The dog sitting and walking business is currently booming particularly in metropolitan areas where owners spend long days at work or travel frequently. The process of hiring one of these professionals should be one that is well thought out and if possible, hired by word of mouth as there is a lot of valuable and reliable information a pet owner can get from referrals.
Although dog sitters made a decent living, committing to only one or two dogs is likely not going to pay the bills and this is why most have numerous clients at one time. It is common for sitters to also have to take care of several pooches all at once so that they can manage theirs and their client’s expectations as well as earn more money.
So how many dogs at one time are too much for the sitter? And as the pet owner, how many other dogs should you allow that sitter to supervise at the same time as yours? Here are some basic guidelines for both pet owners and sitters to follow so that the job remains through and manageable.
Laws of Dog Sitting
Though some regions such as the UK do have strict laws about how many dogs can be sat for or walked at one time, most US regions do not. The unwritten rule in the dog sitting community is that anyone, owner or sitter, can walk or sit for as many dogs as they can safely handle at one time.
Having said that, there will be differing definitions of ‘properly handling’ and the number of dogs in one’s care. It is a dog sitter’s responsibility to ensure that they are giving proper care and attention to each of their client’s pooches and just as with kids, at a certain point if that number is too great, something will be missed and the quality of care will naturally decrease.
Lots of things should be taken into consideration when deciding on how many dogs one should sit for at one time.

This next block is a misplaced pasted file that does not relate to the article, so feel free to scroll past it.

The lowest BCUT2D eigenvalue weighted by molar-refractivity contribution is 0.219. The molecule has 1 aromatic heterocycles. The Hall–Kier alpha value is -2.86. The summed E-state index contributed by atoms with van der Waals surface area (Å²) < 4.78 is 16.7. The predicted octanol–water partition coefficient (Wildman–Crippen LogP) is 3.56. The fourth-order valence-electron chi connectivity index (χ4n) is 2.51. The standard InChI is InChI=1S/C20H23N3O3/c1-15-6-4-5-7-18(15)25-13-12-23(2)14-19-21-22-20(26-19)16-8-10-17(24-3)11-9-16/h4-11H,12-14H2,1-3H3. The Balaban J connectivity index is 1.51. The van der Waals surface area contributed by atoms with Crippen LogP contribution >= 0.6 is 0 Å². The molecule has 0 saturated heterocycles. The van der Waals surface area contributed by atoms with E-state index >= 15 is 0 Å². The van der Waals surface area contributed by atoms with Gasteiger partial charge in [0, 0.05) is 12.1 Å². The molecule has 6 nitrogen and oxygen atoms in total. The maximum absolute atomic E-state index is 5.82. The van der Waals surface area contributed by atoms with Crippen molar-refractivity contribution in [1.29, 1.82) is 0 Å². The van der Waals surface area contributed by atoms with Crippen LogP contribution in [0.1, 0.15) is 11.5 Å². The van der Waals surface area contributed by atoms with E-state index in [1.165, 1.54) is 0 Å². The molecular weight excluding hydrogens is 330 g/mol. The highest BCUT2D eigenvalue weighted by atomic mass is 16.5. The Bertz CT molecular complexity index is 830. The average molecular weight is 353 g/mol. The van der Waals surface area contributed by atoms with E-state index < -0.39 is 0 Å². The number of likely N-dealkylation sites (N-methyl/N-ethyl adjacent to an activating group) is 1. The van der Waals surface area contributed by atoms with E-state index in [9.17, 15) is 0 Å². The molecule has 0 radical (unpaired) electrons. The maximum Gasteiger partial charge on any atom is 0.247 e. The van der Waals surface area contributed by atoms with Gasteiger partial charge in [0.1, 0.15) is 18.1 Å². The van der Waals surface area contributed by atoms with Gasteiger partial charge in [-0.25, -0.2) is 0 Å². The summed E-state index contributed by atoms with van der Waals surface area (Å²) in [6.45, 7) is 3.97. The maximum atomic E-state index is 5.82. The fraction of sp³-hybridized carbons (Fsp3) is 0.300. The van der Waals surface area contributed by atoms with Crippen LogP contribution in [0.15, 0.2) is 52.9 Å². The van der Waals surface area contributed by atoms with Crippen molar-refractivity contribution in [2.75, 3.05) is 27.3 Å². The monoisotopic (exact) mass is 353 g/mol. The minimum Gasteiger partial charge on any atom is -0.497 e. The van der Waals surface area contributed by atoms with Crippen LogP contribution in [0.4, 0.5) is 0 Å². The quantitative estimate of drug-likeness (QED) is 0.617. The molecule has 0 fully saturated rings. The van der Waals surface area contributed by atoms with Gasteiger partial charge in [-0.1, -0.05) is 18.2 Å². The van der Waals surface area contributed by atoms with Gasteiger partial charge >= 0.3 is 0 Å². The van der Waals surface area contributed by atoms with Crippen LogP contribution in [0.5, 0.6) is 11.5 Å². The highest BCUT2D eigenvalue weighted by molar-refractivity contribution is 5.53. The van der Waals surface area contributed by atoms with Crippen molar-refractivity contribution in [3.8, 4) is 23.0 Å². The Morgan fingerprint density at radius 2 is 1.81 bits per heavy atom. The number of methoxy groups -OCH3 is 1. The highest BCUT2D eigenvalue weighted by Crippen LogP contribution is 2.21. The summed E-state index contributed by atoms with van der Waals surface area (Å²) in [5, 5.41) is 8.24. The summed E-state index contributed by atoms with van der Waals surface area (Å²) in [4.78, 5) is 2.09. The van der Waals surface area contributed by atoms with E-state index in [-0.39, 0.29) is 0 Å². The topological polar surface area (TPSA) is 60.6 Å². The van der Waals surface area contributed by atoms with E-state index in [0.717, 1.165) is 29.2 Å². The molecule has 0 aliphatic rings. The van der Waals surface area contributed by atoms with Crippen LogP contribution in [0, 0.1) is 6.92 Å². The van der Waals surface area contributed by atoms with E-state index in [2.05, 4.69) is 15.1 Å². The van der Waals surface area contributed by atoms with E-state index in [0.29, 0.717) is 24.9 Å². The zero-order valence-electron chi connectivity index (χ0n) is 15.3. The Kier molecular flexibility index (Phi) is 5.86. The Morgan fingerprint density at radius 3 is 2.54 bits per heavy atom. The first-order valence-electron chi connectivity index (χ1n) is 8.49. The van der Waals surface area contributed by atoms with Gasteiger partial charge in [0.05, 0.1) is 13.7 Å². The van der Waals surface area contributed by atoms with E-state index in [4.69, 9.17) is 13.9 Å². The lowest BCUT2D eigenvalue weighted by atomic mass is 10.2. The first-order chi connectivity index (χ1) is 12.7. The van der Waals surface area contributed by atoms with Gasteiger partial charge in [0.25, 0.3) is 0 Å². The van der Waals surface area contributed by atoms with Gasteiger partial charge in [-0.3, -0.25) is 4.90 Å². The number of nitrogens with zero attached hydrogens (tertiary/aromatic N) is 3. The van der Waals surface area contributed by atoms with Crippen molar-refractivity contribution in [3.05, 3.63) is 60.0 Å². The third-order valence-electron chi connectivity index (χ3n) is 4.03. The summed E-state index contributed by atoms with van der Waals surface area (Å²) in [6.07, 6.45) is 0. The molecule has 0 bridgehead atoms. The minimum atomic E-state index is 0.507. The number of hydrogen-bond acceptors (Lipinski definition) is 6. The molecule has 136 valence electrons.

The Breed Matters
Just like people, dogs have their own quirks and personalities and not all of the different breeds will mesh well or get along. Some dogs are naturally more aggressive such as American Pit Bull Terriers and when put in the same areas as other breeds, it could be like mixing oil with water. Chances are if you are house sitting for several dogs at one time, the owners have already acclimated the different breeds to one another, but this may not always be case.
Sizing up the Situation
Regardless of how well the dogs in one given area get along, there are other factors that also need to be considered when accepting a dog sitting job. The first is the size and weight of all the dogs that you are expected to sit for.
Larger dogs that are weightier will be more difficult to handle and care for than if you are supervising a room full of poodles, whose average weight is about 5 to 9 pounds. The bigger canines will usually be more challenging unless they are aptly trained and this is especially the case when taking them out for walks.
Each dog should have its own lease and take into consideration your own weight against that of the multiple dogs you are sitting for and walking. Even the best trained dogs can become startled or excitable and if they should decide to jet, if your weight isn’t enough to balance the weight of them trying for a fast getaway, you could easily lose control of one or all of them.
It is also important to acknowledge the size of the home in comparison to the number of dogs you will be sitting. Larger dogs should not be contained regularly in small spaces, while smaller, pint size dogs which don’t require as much roaming room or exercise may be perfectly content in an apartment.
Rambunctious dogs have the ability to hurt, even unknowingly, other smaller dogs as well as owners and dog sitters because of their sheer size and weight. If there are a mix of large and small dogs within one habitat they will need to be monitored closely and all should have enough space within the home to roam freely for at least part of the day.
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